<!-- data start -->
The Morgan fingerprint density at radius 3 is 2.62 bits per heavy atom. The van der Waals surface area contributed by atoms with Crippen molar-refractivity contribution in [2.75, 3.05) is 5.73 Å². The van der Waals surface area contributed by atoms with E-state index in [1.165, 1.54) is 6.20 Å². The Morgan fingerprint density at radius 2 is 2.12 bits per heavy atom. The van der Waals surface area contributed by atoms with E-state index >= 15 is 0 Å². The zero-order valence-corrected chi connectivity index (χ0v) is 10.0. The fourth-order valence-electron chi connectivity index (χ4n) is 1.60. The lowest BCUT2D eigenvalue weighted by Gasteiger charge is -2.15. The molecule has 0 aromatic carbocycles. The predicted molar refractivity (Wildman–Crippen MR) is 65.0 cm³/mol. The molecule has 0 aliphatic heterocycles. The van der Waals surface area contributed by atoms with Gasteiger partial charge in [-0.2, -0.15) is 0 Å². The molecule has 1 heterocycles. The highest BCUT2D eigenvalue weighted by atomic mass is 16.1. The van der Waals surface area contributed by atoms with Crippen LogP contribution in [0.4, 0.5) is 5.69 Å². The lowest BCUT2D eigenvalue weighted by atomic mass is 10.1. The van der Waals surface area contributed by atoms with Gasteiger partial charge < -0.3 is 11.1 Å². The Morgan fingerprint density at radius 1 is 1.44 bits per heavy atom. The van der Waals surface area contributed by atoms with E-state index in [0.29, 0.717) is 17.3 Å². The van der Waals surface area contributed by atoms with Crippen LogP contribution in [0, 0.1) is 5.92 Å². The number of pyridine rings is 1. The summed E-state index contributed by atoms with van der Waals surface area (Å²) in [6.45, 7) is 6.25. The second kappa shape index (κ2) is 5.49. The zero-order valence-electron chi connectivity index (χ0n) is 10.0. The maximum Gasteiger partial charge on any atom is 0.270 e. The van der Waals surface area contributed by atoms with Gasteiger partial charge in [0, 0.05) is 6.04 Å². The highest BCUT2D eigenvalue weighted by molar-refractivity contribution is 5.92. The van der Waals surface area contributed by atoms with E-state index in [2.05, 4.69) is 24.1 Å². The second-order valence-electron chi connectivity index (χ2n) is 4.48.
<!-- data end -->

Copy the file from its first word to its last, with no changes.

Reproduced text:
The Morgan fingerprint density at radius 3 is 2.62 bits per heavy atom. The van der Waals surface area contributed by atoms with Crippen molar-refractivity contribution in [2.75, 3.05) is 5.73 Å². The van der Waals surface area contributed by atoms with E-state index in [1.165, 1.54) is 6.20 Å². The Morgan fingerprint density at radius 2 is 2.12 bits per heavy atom. The van der Waals surface area contributed by atoms with E-state index >= 15 is 0 Å². The zero-order valence-corrected chi connectivity index (χ0v) is 10.0. The fourth-order valence-electron chi connectivity index (χ4n) is 1.60. The lowest BCUT2D eigenvalue weighted by Gasteiger charge is -2.15. The molecule has 0 aromatic carbocycles. The predicted molar refractivity (Wildman–Crippen MR) is 65.0 cm³/mol. The molecule has 0 aliphatic heterocycles. The van der Waals surface area contributed by atoms with Gasteiger partial charge in [-0.2, -0.15) is 0 Å². The molecule has 1 heterocycles. The highest BCUT2D eigenvalue weighted by atomic mass is 16.1. The van der Waals surface area contributed by atoms with Crippen LogP contribution in [0.4, 0.5) is 5.69 Å². The lowest BCUT2D eigenvalue weighted by atomic mass is 10.1. The van der Waals surface area contributed by atoms with Gasteiger partial charge < -0.3 is 11.1 Å². The Morgan fingerprint density at radius 1 is 1.44 bits per heavy atom. The van der Waals surface area contributed by atoms with E-state index in [0.29, 0.717) is 17.3 Å². The van der Waals surface area contributed by atoms with Crippen LogP contribution in [0, 0.1) is 5.92 Å². The number of pyridine rings is 1. The summed E-state index contributed by atoms with van der Waals surface area (Å²) in [6.45, 7) is 6.25. The second kappa shape index (κ2) is 5.49. The zero-order valence-electron chi connectivity index (χ0n) is 10.0. The maximum Gasteiger partial charge on any atom is 0.270 e. The van der Waals surface area contributed by atoms with Gasteiger partial charge in [0, 0.05) is 6.04 Å². The highest BCUT2D eigenvalue weighted by molar-refractivity contribution is 5.92. The van der Waals surface area contributed by atoms with E-state index in [2.05, 4.69) is 24.1 Å². The second-order valence-electron chi connectivity index (χ2n) is 4.48.